Tuesday, January 27, 2009

Techie Trepidation - Part 3

Video Surveillance

Those little black plastic domes are turning up in more proliferate numbers every day, in places that you would expect, and places you wouldn't - at least not in the numbers and level of sophistication that we have been seeing in some parts of our fair city.

Take a recent visit to the friendly neighborhood grocer, for instance. Granted, the proprietor has the right to protect his assets and discourage loss by theft, and in an orderly society that lives by the rule of law we should be generally accepting of a necessary amount of monitoring of customer activities on private property.

The photo to the right shows the check-out area of a local grocery store. Between the large and smaller camera housings in the ceiling, I counted 16 camera housings in this frame alone. There are several others strategically placed over the aisles and other places, including the parking lot.

Larger stores such as Target and Wal-Mart offer an even more intensive arrangement of black domes; look at the ceiling for a while next time you're in a 'big box' outlet. It's pretty impressive, but to exactly what end? How many cameras are truly necessary? How many of the housings actually contain cameras, and how many are just a deterrent (leave an empty housing in the paper towel aisle and put 10 cameras over the Video Game section)?
What is done with the recordings, and how long are they kept? What are the operators looking for, and how do they obtain it?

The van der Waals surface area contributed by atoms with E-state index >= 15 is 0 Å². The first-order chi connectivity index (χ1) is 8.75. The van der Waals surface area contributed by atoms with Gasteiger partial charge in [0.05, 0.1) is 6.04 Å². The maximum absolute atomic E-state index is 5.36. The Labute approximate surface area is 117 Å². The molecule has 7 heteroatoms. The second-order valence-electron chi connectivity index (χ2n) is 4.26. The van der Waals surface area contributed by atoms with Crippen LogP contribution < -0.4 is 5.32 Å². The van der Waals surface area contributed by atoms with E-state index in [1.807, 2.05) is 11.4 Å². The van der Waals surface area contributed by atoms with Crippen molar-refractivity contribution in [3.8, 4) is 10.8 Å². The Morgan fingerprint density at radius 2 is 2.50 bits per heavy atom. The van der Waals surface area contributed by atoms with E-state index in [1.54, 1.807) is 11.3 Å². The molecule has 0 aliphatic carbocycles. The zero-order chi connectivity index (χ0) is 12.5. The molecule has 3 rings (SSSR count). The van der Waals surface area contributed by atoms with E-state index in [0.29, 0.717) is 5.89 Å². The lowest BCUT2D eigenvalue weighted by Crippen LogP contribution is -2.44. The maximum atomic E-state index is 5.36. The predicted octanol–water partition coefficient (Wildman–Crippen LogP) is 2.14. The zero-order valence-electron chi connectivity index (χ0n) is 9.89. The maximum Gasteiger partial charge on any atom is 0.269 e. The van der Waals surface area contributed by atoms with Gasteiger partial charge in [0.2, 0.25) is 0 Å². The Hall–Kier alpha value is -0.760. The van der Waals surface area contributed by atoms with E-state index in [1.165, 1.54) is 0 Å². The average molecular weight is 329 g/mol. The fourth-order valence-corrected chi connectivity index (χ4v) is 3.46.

As possibly un-exciting as this may be to many of you, you'd be surprised at the apparent lack of monitoring capabilities in places where you might expect to see it.
Witness this picture of the Food Court at Mesa Mall, taken this past weekend. A more detailed look revealed some emergency lighting, heat detectors and sprinkler heads, but there doesn't appear to be a single camera housing across the entire length of what can be a very crowded public gathering area.

Perhaps this is the converse of the grocery store theory in operation; the less hard evidence that the mall operator has in their possession, the better it can defend itself against litigation for all manner of things that happen in the mall. True, you might not get the guy running from a clothing store with an armful of merchandise, but you also won't get the overzealous mall cop tackling him, either.

The more insidious nature of this type of surveillance was expressed by Barry Steinhardt on the ACLU Blog a couple of weeks ago. He did such a fine job that I have re-printed the entire post below. While it is unknown what steps the Obama administration will take to assure that this type of monitoring is not as intrusive in public areas as it appears to be in private ones, there is still a need for diligence, caution, and respect for the rights of the law-abiding individual.

Have a good day.

You Are Being Watched!

You are being watched! Once that might have just been the ravings of a paranoid, but increasingly it’s all too true. More and more of the public spaces in America are being plastered by video surveillance cameras — and increasingly, the “they” behind those cameras is not a disconnected collection of shopkeepers and building security guards, but the government itself. One of the big trends that we are seeing in the past few years is video surveillance that is 1) run by the government and 2) made up of a network of cameras, centrally controlled.